Maine shattered its daily record with 551 new cases of COVID-19 reported Wednesday, just one day after front-line healthcare employees received the first vaccines in Maine.
Wednesday’s surge marked the first time cases have topped 500 and comes less than two weeks after Maine first cleared 400 everyday cases, with 425 on Dec. 6.
“We are directly seeing the results of (COVID-19) transmission that took place in and around Thanksgiving. Case numbers are going up and up and up,” Dr. Nirav Shah, director of the Maine Center for Disease Control and Avoidance, stated during a media instruction Wednesday. “It’s not just Maine, it’s occurring throughout the nation.”
While case numbers continue to reach extraordinary levels, there has actually been positive news today with the beginning of vaccination efforts. At least 720 nurses, medical professionals and other health care employees at medical facilities throughout Maine who are at greatest danger for exposure to COVID-19 had actually been inoculated by late afternoon Wednesday– and thousands more are set to join them in the coming weeks.
But it will take months prior to vaccines have an impact on COVID-19 spread, Shah stated.
“There will be cases of COVID-19 that continue even after vaccinations have begun in earnest,” he stated, adding that the end of the pandemic resembles a “very long tail,” and the infection will continue to distribute, although ideally cases will decrease in 2021. It may take half the population to get immunized before case rates decline considerably.
Shah said he’s worried about the approaching holiday season and the possibility of people gathering with friends and family outside their homes.
“If staying at home, staying in your pod or in your bubble is something that’s available to you, that’s absolutely the most practical thing you can do this winter,” he stated.
The seven-day day-to-day average of COVID-19 cases in Maine increased to 409.3 on Wednesday, compared to 329.7 a week earlier and 177.3 a month earlier. It took only one week for the seven-day average to increase from 300 cases to more than 400 cases. The dive from 200 cases– very first seen on Nov. 2– to 300 cases took about 2 and a half weeks. New cases were reported in every Maine county, led by Cumberland County with 147 and York County with 146.
Just considering that Monday, the Maine CDC has opened numerous outbreak examinations, consisting of at four schools, a hair salon in Norway, the Newport Town Office and the Cumberland County Prison. A break out at York Medical facility has grown to 36 employee and 14 clients.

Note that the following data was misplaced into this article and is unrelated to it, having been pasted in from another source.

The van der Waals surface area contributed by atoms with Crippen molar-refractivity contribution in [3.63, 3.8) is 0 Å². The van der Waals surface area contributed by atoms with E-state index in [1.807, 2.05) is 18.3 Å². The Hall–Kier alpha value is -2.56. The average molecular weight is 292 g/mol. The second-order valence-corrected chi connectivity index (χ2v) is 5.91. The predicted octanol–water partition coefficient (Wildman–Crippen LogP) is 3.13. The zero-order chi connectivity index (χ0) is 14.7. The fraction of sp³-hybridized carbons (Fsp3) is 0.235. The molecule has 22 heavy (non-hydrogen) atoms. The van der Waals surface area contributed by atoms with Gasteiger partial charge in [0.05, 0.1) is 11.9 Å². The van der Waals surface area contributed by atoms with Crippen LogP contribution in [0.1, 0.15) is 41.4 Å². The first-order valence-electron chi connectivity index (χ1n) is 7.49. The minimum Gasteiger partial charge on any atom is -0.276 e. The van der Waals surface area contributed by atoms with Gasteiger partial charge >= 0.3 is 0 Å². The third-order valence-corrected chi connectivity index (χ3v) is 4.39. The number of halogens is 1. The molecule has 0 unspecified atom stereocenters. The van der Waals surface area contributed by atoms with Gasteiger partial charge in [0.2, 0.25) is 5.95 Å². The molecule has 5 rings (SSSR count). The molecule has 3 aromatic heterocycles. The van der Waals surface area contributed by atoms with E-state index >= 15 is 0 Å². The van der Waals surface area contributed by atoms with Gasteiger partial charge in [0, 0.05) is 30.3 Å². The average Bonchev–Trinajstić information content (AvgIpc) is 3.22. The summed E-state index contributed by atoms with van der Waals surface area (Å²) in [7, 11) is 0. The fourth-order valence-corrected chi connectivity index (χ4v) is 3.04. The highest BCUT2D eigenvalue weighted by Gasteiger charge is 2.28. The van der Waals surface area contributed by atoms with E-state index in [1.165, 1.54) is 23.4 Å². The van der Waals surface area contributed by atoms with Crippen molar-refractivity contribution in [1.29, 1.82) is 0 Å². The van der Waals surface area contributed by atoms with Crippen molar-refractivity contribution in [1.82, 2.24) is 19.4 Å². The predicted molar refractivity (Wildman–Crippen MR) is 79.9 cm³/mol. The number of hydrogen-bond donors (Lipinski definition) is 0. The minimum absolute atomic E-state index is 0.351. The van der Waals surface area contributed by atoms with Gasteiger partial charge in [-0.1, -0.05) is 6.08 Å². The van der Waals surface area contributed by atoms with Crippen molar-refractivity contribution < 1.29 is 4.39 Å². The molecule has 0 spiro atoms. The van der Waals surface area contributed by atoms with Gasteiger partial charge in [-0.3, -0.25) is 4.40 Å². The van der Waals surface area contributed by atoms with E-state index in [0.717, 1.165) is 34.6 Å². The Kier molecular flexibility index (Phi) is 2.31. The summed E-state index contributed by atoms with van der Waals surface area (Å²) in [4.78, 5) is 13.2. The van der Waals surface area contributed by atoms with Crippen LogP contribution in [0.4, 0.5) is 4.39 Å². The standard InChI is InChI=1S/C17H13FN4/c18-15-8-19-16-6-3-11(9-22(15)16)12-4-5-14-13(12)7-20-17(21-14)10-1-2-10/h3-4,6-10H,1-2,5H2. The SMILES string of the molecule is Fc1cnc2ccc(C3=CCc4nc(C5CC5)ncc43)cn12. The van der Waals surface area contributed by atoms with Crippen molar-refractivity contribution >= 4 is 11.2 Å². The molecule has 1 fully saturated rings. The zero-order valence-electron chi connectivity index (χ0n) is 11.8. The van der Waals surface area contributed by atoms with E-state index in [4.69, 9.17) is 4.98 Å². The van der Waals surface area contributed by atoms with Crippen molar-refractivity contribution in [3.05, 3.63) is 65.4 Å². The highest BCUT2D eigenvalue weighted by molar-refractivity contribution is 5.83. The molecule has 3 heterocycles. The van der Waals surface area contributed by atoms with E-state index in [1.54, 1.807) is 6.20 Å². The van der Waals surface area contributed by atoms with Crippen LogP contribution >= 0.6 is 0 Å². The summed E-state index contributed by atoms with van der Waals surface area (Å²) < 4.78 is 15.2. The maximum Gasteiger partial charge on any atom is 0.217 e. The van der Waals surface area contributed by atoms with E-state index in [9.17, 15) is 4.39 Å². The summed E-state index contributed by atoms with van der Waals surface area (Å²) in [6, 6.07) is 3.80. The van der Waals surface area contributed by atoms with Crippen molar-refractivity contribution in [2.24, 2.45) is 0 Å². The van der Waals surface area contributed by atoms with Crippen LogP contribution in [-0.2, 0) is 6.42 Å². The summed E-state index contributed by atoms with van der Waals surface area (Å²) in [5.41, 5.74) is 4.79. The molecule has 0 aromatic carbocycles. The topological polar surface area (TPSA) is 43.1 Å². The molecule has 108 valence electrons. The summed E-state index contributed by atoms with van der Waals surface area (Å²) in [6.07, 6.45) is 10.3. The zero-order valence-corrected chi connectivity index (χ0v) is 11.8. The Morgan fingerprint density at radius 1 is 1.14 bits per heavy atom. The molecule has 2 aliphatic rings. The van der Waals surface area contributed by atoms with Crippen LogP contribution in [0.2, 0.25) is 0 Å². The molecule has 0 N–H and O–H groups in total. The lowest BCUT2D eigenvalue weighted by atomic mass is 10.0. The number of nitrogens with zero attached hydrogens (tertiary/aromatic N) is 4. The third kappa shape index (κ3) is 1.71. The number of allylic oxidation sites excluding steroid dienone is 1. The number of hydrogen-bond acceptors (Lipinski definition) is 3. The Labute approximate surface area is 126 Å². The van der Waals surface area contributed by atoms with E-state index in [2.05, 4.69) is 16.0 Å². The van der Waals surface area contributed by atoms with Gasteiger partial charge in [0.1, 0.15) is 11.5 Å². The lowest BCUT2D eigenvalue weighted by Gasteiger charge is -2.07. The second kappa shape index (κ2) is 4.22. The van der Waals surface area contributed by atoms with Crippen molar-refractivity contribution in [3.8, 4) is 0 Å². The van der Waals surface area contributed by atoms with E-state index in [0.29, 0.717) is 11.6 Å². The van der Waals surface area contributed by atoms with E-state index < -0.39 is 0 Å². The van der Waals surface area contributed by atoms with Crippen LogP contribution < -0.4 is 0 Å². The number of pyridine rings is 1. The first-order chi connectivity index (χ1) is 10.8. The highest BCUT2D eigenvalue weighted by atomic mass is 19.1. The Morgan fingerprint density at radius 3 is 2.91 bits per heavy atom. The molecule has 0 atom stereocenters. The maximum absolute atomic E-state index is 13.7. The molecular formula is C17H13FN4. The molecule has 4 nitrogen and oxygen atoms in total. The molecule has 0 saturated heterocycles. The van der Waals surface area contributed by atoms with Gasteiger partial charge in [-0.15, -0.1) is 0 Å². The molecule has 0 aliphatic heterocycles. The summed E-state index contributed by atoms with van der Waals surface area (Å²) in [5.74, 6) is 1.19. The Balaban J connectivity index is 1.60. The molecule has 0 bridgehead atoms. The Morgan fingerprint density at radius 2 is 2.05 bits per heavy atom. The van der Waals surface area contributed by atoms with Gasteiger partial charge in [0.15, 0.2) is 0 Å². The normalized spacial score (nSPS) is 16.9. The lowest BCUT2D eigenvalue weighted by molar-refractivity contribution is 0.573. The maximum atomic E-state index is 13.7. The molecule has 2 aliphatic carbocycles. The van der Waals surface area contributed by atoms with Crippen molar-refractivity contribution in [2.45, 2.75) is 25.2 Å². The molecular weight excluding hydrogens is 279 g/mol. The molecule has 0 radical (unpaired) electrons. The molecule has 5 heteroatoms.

< a href="https://portlandmaineinsnearme.com/wp-content/uploads/2020/12/maine-shatters-daily-record-with-551-new-cases-of-covid-19-press-herald.jpg" data-caption ="A pedestrian strolls past a store advertising masks in the Old Port Friday, Dec. 11. Governor Mills signed an executive order today requiring businesses and public areas of any size and for any amount of individuals to mandate mask using. Personnel picture by Shawn Patrick Ouellette”> A pedestrian strolls past a shop in the Old Port on Dec. 11. Gov. Janet Mills signed an executive order that day needing organizations and public areas of any size and for any number of individuals to mandate mask wearing. Shawn Patrick Ouellette/Staff Photographer The Maine CDC likewise reported 2 additional deaths Wednesday: lady in her 80s from Androscoggin County and a guy in his 80s from Oxford County. Because the pandemic began, Maine has tape-recorded 17,311 validated or possible cases of COVID-19 and 267 deaths. Total cases have doubled in a bit more than a month. The variety of deaths just this month increased to 50 and is on speed to eclipse last month’s overall of 67, which was the greatest to date.
Hospitalizations stay high as well, although the number did decrease by eight on Wednesday. There are currently 187 individuals in the hospital with COVID-19, including 46 in critical care and 18 on ventilators. Shah said there are still adequate medical facility beds to handle a surge, but it’s something authorities monitor closely.
On Tuesday morning, Maine Medical Center nurse Kayla Mitchell became the first person in Maine to receive the COVID-19 vaccine. Thousands more health care employees will follow in the coming days.
At Central Maine Medical Center in Lewiston, Dr. Claudia Geyer was one of the first to be immunized, and she pleaded with individuals to stop collecting with others outside of immediate family, even for Christmas.
“COVID is so real and so devastating,” Geyer stated, noting that most of the COVID patients they are treating attended events over the Thanksgiving vacation weekend. “Please bear in mind that. We said that would occur and here it is. And Christmas is around the corner.
“We’re so scared that, again, in mid-January our system will be filled with people who just wished to be with their household for Christmas.”
Maine is anticipated to get about 75,000 dosages of both the Pfizer and Moderna vaccines by the end of December, with production and distribution of the vaccines ramping up in 2021. It’s hard to predict when the vaccine will be widely available to the public, however that might occur in the spring or early summertime, public health professionals state, depending on how efficiently the circulation and mass immunization programs go.
Meanwhile, dental experts and dental hygienists are volunteering to be part of the group that vaccinates the general public once vaccine supplies end up being more numerous in 2021. Shah said both groups and others will “definitely” be considered to be part of the vaccinating team.
“We’re thinking about deals from members of the oral community, retired pharmacists, nursing students, medical trainees all those different vaccinator groups,” Shah said on Wednesday.
Sun Journal Staff Writer Lindsay Tice contributed to this report.
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